I admit it: Seth MacFarlane had me fooled. I thought he intended Ted as a sly commentary on extended male adolescence. That was certainly the way it played. But I was wrong. What I saw in Ted was accidental. Not deliberate. The proof is here in Ted 2, which obliterates everything that was smart and clever in the first film by actually negating it, as if it were entirely beside the point. Which I see now that it was.
Or else MacFarlane — writer (one of three credited), director, and voice of Ted — simply doesn’t care about the integrity of his creation in the face of an easy paycheck. I could easily believe either.
Mark Wahlberg’s (Entourage, The Gambler) John had been gently and compassionately pushed into adulthood, but now he has reverted back into juvenility, because that’s what happens when women break your heart. (The woman he married at the end of the first film has left him. Maybe she got tired of having to police his adulthood, but we’re not told the reason.) Ted the living, breathing, pot-smoking teddy bear has always lived in juvenility, but he is getting married to Tami-Lynn (Jessica Barth) as Ted 2 opens, which would appear to be a step toward adulthood. But not so much for this couple, you will be unsurprised to hear, who are instantly on the rocks and then deciding to have a baby to “fix” their relationship. (Pity this child.) Since the normal route to babymaking is not available to them, for obvious reasons, they decide to adopt. That the prospective parents work low-wage jobs in a grocery store isn’t a problem, it seems (adoption is an insanely expensive privilege they could never actually enjoy), but Ted’s status as a magically brought-to-life stuffed toy is. Apparently the Commonwealth of Massachusetts has suddenly realized that Ted is not human, and Ted has to go to court to prove his personhood.
Is the man who sang “We Saw Your Boobs” at the Oscars one to give us a touching story about civil rights and human dignity? Or will he attempt to make us laugh at the tale a racist, sexist, homophobic teddy bear not changing his bigoted attitudes one whit while appropriating the struggles of others for himself? I’ll give you one hint: Amanda Seyfried (While We’re Young, A Million Ways to Die in the West) as the lawyer who is working pro bono on their case is a way-cool chick who is unafraid to smoke pot in the office. You know, like all lawyers new to a firm and desperate to make a good impression do. (Seyfried does double duty as John’s new love interest. She’s even younger than the one who just left him, so maybe she’ll let him continue to wallow in adolescence?) In between all the many — many — random Family Guy-ish pop-culture references springing out of nowhere, there is talk of Plessy vs. Ferguson and Brown vs. Board of Education, and the two threads are not connected in any way at all: it would be an improvement if Christopher Lloyd showed up in a cameo to shout “Dred Scott!” Doc Brown-style. But this would be a cleverness beyond what MacFarlane has to offer.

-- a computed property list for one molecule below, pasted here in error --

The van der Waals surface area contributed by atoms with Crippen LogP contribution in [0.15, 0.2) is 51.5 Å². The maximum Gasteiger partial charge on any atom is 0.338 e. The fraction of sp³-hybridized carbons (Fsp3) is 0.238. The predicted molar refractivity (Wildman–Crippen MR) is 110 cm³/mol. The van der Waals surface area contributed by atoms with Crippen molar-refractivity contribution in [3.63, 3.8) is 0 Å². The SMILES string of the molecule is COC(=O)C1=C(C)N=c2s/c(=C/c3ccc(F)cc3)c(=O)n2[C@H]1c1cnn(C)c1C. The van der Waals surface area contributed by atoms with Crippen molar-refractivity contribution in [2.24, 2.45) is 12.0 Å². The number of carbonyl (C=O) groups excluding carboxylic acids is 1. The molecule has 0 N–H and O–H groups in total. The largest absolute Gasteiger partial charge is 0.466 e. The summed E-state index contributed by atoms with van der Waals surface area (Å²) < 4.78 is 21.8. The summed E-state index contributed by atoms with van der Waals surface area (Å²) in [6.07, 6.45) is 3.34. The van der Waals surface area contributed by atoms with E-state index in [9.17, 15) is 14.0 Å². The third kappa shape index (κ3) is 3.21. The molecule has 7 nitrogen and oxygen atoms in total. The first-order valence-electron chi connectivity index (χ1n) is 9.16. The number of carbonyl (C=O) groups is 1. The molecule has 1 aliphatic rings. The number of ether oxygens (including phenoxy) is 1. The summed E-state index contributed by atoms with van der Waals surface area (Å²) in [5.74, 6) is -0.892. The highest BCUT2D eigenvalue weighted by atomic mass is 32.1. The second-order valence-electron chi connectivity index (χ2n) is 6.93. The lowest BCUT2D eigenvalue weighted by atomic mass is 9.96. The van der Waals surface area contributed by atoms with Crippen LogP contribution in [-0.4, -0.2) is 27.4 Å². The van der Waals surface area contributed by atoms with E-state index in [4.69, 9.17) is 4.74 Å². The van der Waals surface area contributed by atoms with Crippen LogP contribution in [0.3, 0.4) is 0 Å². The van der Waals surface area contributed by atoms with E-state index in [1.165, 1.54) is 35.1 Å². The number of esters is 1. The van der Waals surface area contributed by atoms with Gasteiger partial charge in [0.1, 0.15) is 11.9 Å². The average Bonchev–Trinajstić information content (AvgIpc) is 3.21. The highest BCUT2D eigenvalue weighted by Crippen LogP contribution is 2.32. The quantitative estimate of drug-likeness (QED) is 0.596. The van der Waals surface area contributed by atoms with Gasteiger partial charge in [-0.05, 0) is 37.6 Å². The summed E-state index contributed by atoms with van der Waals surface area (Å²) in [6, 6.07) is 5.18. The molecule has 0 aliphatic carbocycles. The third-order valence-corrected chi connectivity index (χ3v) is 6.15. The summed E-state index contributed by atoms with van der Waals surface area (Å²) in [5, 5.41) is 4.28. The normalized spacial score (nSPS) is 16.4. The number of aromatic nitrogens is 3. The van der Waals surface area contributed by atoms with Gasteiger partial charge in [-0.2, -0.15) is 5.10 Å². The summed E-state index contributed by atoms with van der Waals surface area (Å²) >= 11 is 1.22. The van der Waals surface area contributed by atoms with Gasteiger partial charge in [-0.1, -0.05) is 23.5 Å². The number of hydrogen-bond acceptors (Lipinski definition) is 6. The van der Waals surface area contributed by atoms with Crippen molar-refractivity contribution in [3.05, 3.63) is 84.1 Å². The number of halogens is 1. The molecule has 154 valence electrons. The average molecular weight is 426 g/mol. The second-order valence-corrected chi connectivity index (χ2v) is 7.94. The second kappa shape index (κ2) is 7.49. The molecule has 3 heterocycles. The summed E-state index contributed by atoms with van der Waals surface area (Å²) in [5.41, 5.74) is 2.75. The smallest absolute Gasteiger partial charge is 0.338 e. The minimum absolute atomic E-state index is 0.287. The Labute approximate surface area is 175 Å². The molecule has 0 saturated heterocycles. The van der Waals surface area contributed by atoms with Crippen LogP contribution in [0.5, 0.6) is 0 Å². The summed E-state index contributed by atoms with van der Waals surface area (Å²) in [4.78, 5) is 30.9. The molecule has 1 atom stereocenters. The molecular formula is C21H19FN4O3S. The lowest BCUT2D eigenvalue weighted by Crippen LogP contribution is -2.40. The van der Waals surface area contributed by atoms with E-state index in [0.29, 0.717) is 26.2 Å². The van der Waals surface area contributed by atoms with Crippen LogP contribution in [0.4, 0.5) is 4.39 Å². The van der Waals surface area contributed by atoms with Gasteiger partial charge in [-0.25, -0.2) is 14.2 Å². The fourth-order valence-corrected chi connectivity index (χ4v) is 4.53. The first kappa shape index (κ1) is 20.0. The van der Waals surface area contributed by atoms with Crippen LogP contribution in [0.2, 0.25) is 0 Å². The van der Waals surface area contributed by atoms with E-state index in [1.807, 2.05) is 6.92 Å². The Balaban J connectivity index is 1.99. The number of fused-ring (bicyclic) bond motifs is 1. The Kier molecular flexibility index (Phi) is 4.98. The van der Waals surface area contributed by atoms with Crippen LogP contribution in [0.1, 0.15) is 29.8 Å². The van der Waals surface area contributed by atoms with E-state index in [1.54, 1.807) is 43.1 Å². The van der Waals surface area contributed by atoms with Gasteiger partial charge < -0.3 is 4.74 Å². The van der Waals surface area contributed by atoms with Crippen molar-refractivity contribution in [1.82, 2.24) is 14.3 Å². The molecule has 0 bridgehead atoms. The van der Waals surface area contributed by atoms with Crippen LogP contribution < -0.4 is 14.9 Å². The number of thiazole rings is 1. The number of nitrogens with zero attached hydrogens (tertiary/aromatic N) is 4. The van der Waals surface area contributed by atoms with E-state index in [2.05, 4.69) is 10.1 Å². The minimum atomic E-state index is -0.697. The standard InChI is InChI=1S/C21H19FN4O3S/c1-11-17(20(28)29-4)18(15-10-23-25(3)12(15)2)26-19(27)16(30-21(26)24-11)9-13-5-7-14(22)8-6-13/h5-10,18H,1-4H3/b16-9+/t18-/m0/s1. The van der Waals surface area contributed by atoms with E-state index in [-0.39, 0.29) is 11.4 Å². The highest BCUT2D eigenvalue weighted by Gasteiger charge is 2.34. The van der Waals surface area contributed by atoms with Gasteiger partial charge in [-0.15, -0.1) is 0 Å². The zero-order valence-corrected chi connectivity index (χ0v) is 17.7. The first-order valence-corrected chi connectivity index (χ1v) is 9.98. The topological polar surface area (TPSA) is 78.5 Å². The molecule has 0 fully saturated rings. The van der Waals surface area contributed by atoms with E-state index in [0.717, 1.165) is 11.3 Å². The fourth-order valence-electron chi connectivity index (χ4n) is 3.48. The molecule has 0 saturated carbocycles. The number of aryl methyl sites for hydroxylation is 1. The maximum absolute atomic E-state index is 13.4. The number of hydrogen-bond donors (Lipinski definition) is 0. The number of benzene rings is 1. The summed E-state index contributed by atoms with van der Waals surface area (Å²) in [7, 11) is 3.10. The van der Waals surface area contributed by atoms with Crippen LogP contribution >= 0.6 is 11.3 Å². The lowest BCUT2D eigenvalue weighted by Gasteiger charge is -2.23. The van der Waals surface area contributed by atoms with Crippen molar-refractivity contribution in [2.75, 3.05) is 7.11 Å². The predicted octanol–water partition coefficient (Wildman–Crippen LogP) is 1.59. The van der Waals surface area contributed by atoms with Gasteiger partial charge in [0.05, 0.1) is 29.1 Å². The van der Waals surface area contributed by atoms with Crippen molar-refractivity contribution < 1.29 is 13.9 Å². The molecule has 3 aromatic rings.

Instead, we have a litany of grossouts, male terror of other men’s penises, slut-shaming, and MacFarlane’s (A Million Ways to Die in the West) directorial enjoyment of how setting up two-shots with the two-foot-tall Ted and a woman means he can get some disembodied female asses and legs on the screen in a way that just seems casual, like how else could he have framed it?
Worst of all, though, is the finale, which for reasons that don’t even make sense in a narrative as flimsy as this one, ends up at Comic-Con in New York. If there’s a rationale for this setting at all, it’s so that MacFarlane can bite the hand that feeds him and make fun of nerds. (It is beyond disappointing to see Patrick Warburton [Mr. Peabody & Sherman, Movie 43] and Michael Dorn [Star Trek: Nemesis, Santa Clause 2] participating in this.) The most fantastical notion in this entire movie is that there are day-of tickets available to walk up and purchase at New York Comic-Con. The biggest mystery is why MacFarlane would want to alienate the very people who have made him rich and famous. Unless he doesn’t want to have to make another Ted movie. The laziness of this one suggests he didn’t even want to make this one.